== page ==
Review: What We Talk About When We Talk About Anne Frank

Nathan Englander's new collection of short stories, What We Talk About When We Talk About Anne Frank, first entered my consciousness when I read the title story in The New Yorker. For days, I read parts of it aloud to anyone within earshot and vowed to read the book when it was published.

I enjoyed the stories immensely and hope other readers will take up this tome as soon as they can.

The title story involves two friends whose lives went separate ways and brings them back together to ask the question one of them has asked herself, and others, since childhood. Long-term friends whose relationship gelled during crazy, cattywhompus youth know each other best, this story reveals. The story weaves between the friends, the friends' husbands, the couples, never flinching, refusing to let go no matter how much it burns.

Each of Englander's stories in this collection does that very thing: hang on for dear life until your time is up and the peep-show door closes. There are laugh-out-loud moments and others that leave readers quietly asking themselves questions they never considered. No one can walk away from this collection unaffected.

My favorite story was, of course, the title story, followed by "Free Fruit for Young Widows," in which a fruit seller Shimmy explains to his son about a professor who receives his fruits and vegetables for free at his stand, as do war widows.  Englander doesn't just blurt out the story, but allows Shimmy to unfold it in increments, as our maturity matches that of Shimmy's son Etgar, to whom he tells the tale.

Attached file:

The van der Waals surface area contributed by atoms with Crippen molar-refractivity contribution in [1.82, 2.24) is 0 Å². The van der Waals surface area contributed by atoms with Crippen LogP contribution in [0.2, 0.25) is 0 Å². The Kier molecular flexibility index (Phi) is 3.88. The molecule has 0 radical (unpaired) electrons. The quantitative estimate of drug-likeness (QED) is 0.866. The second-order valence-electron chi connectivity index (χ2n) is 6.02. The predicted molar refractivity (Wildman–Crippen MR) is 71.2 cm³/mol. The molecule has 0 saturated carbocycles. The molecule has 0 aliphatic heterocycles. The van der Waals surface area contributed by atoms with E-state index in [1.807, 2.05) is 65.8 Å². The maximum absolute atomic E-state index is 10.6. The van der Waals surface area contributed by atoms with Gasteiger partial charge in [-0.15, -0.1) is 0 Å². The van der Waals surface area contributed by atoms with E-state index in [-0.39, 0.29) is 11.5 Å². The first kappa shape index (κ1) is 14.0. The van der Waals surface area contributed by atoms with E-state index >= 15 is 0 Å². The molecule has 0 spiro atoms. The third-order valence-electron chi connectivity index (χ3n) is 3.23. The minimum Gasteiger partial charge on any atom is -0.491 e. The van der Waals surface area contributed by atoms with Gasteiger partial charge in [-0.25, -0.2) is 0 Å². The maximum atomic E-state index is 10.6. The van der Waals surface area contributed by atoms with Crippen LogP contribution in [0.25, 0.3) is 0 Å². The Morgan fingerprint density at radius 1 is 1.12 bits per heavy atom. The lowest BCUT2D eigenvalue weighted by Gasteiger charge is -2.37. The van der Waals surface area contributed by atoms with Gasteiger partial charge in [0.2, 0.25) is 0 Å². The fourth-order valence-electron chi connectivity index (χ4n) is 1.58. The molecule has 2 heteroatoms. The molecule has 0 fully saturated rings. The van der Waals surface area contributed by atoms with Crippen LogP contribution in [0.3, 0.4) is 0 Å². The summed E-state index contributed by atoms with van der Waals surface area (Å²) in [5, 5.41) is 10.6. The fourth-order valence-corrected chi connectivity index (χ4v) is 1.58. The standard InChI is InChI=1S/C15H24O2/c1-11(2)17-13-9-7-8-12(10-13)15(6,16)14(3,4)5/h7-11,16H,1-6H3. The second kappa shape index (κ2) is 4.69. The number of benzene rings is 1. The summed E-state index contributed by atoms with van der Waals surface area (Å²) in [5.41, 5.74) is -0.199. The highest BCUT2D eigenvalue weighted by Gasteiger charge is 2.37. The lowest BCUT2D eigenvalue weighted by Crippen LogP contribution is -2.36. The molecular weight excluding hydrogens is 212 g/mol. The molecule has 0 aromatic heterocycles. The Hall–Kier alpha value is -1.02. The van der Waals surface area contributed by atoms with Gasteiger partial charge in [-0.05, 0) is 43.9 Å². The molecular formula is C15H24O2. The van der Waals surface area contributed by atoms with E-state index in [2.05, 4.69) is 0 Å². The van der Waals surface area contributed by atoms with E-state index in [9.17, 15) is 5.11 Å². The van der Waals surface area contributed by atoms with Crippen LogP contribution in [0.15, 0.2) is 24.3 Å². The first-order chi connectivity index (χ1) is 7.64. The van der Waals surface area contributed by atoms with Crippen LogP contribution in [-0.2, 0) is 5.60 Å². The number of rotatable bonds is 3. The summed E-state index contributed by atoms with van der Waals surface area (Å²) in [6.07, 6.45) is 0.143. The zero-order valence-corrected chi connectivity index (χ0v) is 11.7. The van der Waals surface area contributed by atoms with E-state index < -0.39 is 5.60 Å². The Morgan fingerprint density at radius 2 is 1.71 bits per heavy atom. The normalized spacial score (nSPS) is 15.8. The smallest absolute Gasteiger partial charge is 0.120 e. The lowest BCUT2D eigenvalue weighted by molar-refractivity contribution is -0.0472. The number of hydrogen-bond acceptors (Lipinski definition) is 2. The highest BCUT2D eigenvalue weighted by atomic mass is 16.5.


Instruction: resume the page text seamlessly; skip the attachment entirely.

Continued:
Every time I try to attach an adverb to a story, such as "disturbing," "amusing" or "startling," I realize it fits more than one story — but never in the same way. "Camp Sundown" was disturbing, but so was "Peep Show," and not for anywhere near the same reasons. (I mean, only a limited number of naked rabbis can be included in a single volume, even in the age of Fifty Shades of Gray.) Witnessing the unveiling, and unraveling, of the narrator's family history in "Everything I Know About My Family on My Mother's Side" was startling, but not in the same way as "What We Talk About..." Some stories ended with a bang, others ended with a revelation that was hoped for, but never guaranteed.

Read this book, but take your time. Absorb the stories, mull them over for a while, before starting the next one. They deserve that level of thought and attention.